“Kraft does not rely on the implementation of a single technological solution. Instead it optimizes many areas across the company through design and process improvements. While not all of these changes would be applicable to all companies, the mindset of evaluating potential reduction in materials, pollution and costs should stimulate thinking on the part of others to evaluate their own operations.”
Komplett ASA: Excellence in Distribution
Scandinavian Internet retailer Komplett ASA optimized distribution by upgrading its 270,000 square-foot distribution center with automated high-speed storage and picking of small goods.
The company delivers PC components, PCs and other related electronic equipment to consumers and companies throughout Norway, Sweden and Denmark.
In 2010, this retailer posted sales of more than $700 million, while servicing 675,000 active online customers. From its 270,000 square-foot central distribution center in Sandefjord, Norway, the company fulfills all of its orders and ships to its customers throughout Scandinavia. In 2010, Komplett prepared and shipped 1.4 million orders, or nearly 4.3 million items.
These production volumes represent throughput after the company’s move to an automated distribution center. The company selected Swisslog’s AutoStore as the central system for the distribution center’s automated storage and fulfillment operation. The system is designed for operators requiring both dense storage and efficient piece- and small-case picking.
Element Logic AS, a local integrator in Norway, installed Komplett’s AutoStore system. Swisslog is the exclusive distributor of AutoStore in North America. It also distributes the system in much of Europe. The system is made up of a three-dimensional grid of self-supporting bins that are moved to pick stations by independently-operating robots. Each robot has two sets of wheels that enable it to move along two axes. This makes it possible for all robots to reach any position on the grid. The robots are equipped with a lift for picking up, carrying and putting Komplett’s 33,000 bins that are stored in the grid. They communicate via wireless controls to the WMS and Komplett’s pick stations.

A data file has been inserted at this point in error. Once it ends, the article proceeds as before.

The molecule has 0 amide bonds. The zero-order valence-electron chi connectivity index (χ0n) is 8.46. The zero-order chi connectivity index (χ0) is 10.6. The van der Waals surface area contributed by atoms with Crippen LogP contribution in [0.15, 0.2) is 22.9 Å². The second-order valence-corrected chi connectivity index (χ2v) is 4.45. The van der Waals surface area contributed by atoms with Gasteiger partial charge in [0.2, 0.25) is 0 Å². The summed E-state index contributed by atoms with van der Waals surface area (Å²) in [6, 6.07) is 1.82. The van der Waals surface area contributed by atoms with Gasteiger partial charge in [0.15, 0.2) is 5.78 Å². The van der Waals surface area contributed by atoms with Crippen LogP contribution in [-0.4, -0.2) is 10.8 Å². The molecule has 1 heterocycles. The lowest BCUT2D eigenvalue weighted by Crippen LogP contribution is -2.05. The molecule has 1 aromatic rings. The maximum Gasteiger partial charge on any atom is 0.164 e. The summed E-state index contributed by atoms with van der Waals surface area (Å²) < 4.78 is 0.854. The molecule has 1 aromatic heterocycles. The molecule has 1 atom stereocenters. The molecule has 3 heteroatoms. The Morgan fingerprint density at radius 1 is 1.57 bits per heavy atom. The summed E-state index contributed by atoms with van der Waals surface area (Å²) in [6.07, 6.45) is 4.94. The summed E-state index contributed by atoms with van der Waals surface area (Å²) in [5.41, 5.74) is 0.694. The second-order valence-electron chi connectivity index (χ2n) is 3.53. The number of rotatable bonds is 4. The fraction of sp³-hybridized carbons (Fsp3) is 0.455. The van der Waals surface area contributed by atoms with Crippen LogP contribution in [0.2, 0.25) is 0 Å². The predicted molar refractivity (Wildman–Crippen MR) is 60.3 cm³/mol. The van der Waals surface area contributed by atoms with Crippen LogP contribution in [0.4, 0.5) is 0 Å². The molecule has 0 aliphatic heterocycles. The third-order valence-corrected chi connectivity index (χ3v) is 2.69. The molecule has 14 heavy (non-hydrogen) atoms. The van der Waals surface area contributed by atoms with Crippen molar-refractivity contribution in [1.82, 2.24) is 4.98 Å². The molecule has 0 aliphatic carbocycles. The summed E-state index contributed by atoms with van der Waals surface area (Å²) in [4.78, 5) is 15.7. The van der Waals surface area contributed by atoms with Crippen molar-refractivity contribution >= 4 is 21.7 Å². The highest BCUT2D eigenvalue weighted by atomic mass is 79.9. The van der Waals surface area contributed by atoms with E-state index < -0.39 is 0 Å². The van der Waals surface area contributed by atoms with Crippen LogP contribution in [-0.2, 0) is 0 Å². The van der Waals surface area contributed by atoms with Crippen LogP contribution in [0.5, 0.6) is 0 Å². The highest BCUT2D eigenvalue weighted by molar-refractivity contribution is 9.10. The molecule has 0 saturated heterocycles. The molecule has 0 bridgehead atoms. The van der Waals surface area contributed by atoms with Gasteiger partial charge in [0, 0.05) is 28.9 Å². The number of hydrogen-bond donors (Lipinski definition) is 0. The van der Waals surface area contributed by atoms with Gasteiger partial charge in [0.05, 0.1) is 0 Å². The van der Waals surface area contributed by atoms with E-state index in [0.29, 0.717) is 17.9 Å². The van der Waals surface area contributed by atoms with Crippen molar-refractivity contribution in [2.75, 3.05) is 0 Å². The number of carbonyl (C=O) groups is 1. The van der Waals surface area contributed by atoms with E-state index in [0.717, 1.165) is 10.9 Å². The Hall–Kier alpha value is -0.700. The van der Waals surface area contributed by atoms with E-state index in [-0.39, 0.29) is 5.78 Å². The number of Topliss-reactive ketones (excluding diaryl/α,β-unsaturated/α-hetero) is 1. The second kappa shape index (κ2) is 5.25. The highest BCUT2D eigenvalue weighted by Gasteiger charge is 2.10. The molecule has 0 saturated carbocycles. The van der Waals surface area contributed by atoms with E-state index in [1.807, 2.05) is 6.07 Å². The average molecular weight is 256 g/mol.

Pick rates can be enhanced by adding more robots to the system. Currently, Komplett is running 55 robots, having already increased the number of robots twice since the system was installed.
Komplett also installed 1,200 linear feet of conveyor and a shipping sortation system to improve inbound and outbound material flow.
Since Komplett completed the automation, its man-hours have been reduced and its volume of orders has increased. The company has switched people from pick-and-pack to receiving because the automation increased the workload in the receiving area. The result has been a 30% efficiency increase for the entire DC operation.
Since Komplett’s story ran in MH&L:
Komplett monitors its productivity daily– including number of order lines delivered and number of manhours spent. Hours spent includes all activity door to door—management, backoffice/warehouseservice, receiving, pick&pack, shipping—also internal hours spent in testing and training when it implements changes to processes and systems.
“Our workload has ‘long-term’ seasonal variances – and short term variances from day to day,” says Pal Asbjorn Vindegg, chief operating officer for Komplett. “Leadtime expectation from order to delivery is from 2 hours to 2 days – at least 95% delivered within 24 hours. To cope with this – and deliver high productivity - we need high flexibility to adjust number of hours spent from month to month – week to week and day to day. Productivity does not come from systems alone – you need good labor management as well. That means we need to have overcapacity in systems and handling equipment. We also need a core staff of employees with high competence – able to perform a large number of different tasks and the flexibility to move capacity according to need.”
The ups and downs in the company’s productivity curve are due largely to variations in volume/seasonality and:
- A merger with competitor – separate operations but both included in numbers;
- Migration of the two into one operation;
- Change of WMS (warehouse management system);
- Changes in assortment structure; and
- Changes in order structure.
Vindegg concludes that while Autostore is an important module in its warehouse operation, sustained productivity improvement required the integration of a complete operation with inbound, conveyers, pallet-racks, WMS, routines, a skilled and motivated staff – and good staff management.
Judges’ Comments (Komplett):